Is he, for want of a better comparison, Jack Rodwell or Luka Modric? The ability to think clearly and decisively under pressure isn’t all which separates the two, but – in addition – one has a feel and intelligence for the game which the other has never shown.

Traditionally, English footballers have been over-coached and mechanical. As a consequence, they struggle to think their way through games or adapt to the changing circumstances within them.

Among the diagnoses offered and speculated upon, a lack of playing time at formative ages was certainly culpable, but so too the academy environment itself and its under-emphasis on education.

The true remedy for that lies in institutional reform. But in the meantime, experiencing a different culture and tackling the challenges involved is a worthy substitute. Learning a new language, for instance, is an emboldening exercise for any young player, allowing him to broaden his own world and develop a strain of confidence which cannot necessarily be derived from talent or adulation.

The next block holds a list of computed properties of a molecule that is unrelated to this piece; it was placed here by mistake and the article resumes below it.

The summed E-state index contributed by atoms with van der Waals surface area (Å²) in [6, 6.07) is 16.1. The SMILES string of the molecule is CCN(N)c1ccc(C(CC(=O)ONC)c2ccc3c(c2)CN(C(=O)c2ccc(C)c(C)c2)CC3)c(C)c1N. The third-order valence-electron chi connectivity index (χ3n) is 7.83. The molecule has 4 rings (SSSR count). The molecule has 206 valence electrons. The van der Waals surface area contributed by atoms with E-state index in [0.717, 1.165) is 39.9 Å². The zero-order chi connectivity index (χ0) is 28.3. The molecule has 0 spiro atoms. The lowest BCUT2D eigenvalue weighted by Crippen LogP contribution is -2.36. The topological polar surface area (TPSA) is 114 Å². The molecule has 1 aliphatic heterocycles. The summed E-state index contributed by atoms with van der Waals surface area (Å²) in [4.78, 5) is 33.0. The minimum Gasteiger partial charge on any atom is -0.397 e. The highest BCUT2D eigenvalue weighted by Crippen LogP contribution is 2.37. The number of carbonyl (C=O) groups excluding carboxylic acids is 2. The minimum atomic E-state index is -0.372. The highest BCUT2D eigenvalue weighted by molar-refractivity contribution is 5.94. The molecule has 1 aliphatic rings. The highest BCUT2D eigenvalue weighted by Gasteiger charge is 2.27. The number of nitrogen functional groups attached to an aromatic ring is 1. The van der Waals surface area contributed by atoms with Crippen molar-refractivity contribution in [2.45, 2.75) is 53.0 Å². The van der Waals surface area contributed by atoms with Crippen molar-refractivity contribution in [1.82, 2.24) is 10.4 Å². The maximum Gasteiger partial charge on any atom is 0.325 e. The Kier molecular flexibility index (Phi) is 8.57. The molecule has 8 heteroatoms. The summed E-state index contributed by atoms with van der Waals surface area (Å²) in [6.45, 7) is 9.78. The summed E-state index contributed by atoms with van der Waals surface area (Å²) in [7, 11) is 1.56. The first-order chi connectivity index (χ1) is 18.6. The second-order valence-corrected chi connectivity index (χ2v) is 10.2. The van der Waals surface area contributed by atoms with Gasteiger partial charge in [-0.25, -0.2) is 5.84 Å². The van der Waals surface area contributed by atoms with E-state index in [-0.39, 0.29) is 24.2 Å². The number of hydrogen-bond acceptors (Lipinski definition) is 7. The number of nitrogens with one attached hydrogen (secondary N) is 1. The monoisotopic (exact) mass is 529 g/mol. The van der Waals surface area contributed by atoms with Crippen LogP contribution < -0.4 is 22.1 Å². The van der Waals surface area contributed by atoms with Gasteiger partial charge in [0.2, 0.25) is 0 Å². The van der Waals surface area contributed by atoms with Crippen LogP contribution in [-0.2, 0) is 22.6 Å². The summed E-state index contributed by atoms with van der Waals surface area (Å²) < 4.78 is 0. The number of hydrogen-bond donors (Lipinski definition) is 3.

Being exposed to different training methods and alternative styles of play creates a very literal sort of benefit, too, but the overall experience – the lifestyle which demands these adjustments – is extremely nourishing.

Just as a well-travelled person tends to develop a broader personality, open-minded footballers will typically also become more cosmopolitan – smarter perhaps, endowed with a broader perspective and a more developed set of mental attributes.

Attributes which, as has been proven many times, transfer onto the pitch.

Critical time

This is a very important moment in English football’s history. Of course, a couple of talented players picking up their passports and heading abroad isn’t going to cure a problem which has developed over decades, but this new generation’s open-mindedness is certainly setting a fine example.

The British game has always been insular, it has always believed itself to be the centre of the sport’s world, and over time that has helped to stunt the national DNA.

Look at the plight of the Dutch national team for a contemporary example of the damage ideological arrogance can do; rejecting outside influence and continually looking inwards is a dangerous game.

So this new breed is part of a movement against that. They are drawn to the diversity of the football world, not afraid of it.

On the one hand, they show that the English footballer is now a more universal commodity – excellent news in itself – but they’re also forging a path beyond the beaten track and, hopefully, will demonstrate the merits of such adventure in due course.

By Seb Stafford-Bloor